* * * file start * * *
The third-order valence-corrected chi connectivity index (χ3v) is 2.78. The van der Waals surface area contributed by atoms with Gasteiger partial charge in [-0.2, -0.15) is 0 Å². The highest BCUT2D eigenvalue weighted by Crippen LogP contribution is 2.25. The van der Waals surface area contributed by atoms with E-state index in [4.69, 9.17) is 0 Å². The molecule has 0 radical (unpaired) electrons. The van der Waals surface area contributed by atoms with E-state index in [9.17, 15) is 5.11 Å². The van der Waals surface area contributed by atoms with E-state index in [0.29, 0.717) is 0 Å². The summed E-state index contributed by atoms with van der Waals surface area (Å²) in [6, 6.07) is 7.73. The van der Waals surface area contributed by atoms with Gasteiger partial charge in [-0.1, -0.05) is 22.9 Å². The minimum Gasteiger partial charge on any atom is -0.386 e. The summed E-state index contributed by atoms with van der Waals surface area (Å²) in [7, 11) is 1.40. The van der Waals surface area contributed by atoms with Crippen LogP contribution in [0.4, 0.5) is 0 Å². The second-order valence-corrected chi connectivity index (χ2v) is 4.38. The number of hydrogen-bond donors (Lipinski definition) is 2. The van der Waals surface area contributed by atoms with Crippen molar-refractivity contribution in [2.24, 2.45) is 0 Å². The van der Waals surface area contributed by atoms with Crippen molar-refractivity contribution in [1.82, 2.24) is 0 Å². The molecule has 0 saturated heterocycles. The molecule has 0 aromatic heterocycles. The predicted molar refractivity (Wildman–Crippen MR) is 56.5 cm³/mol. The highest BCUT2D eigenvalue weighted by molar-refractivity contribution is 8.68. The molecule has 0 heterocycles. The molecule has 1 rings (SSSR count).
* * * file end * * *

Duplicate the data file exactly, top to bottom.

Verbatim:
The third-order valence-corrected chi connectivity index (χ3v) is 2.78. The van der Waals surface area contributed by atoms with Gasteiger partial charge in [-0.2, -0.15) is 0 Å². The highest BCUT2D eigenvalue weighted by Crippen LogP contribution is 2.25. The van der Waals surface area contributed by atoms with E-state index in [4.69, 9.17) is 0 Å². The molecule has 0 radical (unpaired) electrons. The van der Waals surface area contributed by atoms with E-state index in [9.17, 15) is 5.11 Å². The van der Waals surface area contributed by atoms with E-state index in [0.29, 0.717) is 0 Å². The summed E-state index contributed by atoms with van der Waals surface area (Å²) in [6, 6.07) is 7.73. The van der Waals surface area contributed by atoms with Gasteiger partial charge in [-0.1, -0.05) is 22.9 Å². The minimum Gasteiger partial charge on any atom is -0.386 e. The summed E-state index contributed by atoms with van der Waals surface area (Å²) in [7, 11) is 1.40. The van der Waals surface area contributed by atoms with Crippen LogP contribution in [0.4, 0.5) is 0 Å². The second-order valence-corrected chi connectivity index (χ2v) is 4.38. The number of hydrogen-bond donors (Lipinski definition) is 2. The van der Waals surface area contributed by atoms with Crippen molar-refractivity contribution in [2.24, 2.45) is 0 Å². The van der Waals surface area contributed by atoms with Crippen molar-refractivity contribution in [1.82, 2.24) is 0 Å². The molecule has 0 saturated heterocycles. The molecule has 0 aromatic heterocycles. The predicted molar refractivity (Wildman–Crippen MR) is 56.5 cm³/mol. The highest BCUT2D eigenvalue weighted by molar-refractivity contribution is 8.68. The molecule has 0 heterocycles. The molecule has 1 rings (SSSR count).